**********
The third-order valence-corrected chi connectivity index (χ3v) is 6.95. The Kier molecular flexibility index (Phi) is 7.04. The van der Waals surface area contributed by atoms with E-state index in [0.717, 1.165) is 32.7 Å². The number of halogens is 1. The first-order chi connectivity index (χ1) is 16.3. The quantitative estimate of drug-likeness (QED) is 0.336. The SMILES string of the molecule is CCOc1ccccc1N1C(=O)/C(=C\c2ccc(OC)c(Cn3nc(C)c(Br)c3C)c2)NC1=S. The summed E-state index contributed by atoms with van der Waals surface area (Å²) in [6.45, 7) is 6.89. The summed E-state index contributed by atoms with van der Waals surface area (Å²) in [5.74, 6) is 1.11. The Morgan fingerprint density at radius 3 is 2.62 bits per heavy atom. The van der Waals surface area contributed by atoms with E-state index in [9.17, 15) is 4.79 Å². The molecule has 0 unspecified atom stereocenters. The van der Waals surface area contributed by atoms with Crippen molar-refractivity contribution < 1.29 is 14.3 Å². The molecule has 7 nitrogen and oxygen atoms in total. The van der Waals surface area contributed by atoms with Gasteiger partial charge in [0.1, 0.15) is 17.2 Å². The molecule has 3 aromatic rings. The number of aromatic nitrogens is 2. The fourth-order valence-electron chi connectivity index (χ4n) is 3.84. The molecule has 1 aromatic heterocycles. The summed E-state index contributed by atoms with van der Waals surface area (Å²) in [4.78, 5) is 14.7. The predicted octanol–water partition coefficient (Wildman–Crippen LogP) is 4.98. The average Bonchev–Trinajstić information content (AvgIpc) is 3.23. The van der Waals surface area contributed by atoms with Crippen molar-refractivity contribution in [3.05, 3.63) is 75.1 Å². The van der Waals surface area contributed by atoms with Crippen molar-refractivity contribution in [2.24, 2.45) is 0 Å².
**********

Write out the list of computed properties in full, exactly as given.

The third-order valence-corrected chi connectivity index (χ3v) is 6.95. The Kier molecular flexibility index (Phi) is 7.04. The van der Waals surface area contributed by atoms with E-state index in [0.717, 1.165) is 32.7 Å². The number of halogens is 1. The first-order chi connectivity index (χ1) is 16.3. The quantitative estimate of drug-likeness (QED) is 0.336. The SMILES string of the molecule is CCOc1ccccc1N1C(=O)/C(=C\c2ccc(OC)c(Cn3nc(C)c(Br)c3C)c2)NC1=S. The summed E-state index contributed by atoms with van der Waals surface area (Å²) in [6.45, 7) is 6.89. The summed E-state index contributed by atoms with van der Waals surface area (Å²) in [5.74, 6) is 1.11. The Morgan fingerprint density at radius 3 is 2.62 bits per heavy atom. The van der Waals surface area contributed by atoms with E-state index in [9.17, 15) is 4.79 Å². The molecule has 0 unspecified atom stereocenters. The van der Waals surface area contributed by atoms with Crippen molar-refractivity contribution < 1.29 is 14.3 Å². The molecule has 7 nitrogen and oxygen atoms in total. The van der Waals surface area contributed by atoms with Gasteiger partial charge in [0.1, 0.15) is 17.2 Å². The molecule has 3 aromatic rings. The number of aromatic nitrogens is 2. The fourth-order valence-electron chi connectivity index (χ4n) is 3.84. The molecule has 1 aromatic heterocycles. The summed E-state index contributed by atoms with van der Waals surface area (Å²) in [4.78, 5) is 14.7. The predicted octanol–water partition coefficient (Wildman–Crippen LogP) is 4.98. The average Bonchev–Trinajstić information content (AvgIpc) is 3.23. The van der Waals surface area contributed by atoms with Crippen molar-refractivity contribution in [3.05, 3.63) is 75.1 Å². The van der Waals surface area contributed by atoms with Crippen molar-refractivity contribution in [2.24, 2.45) is 0 Å².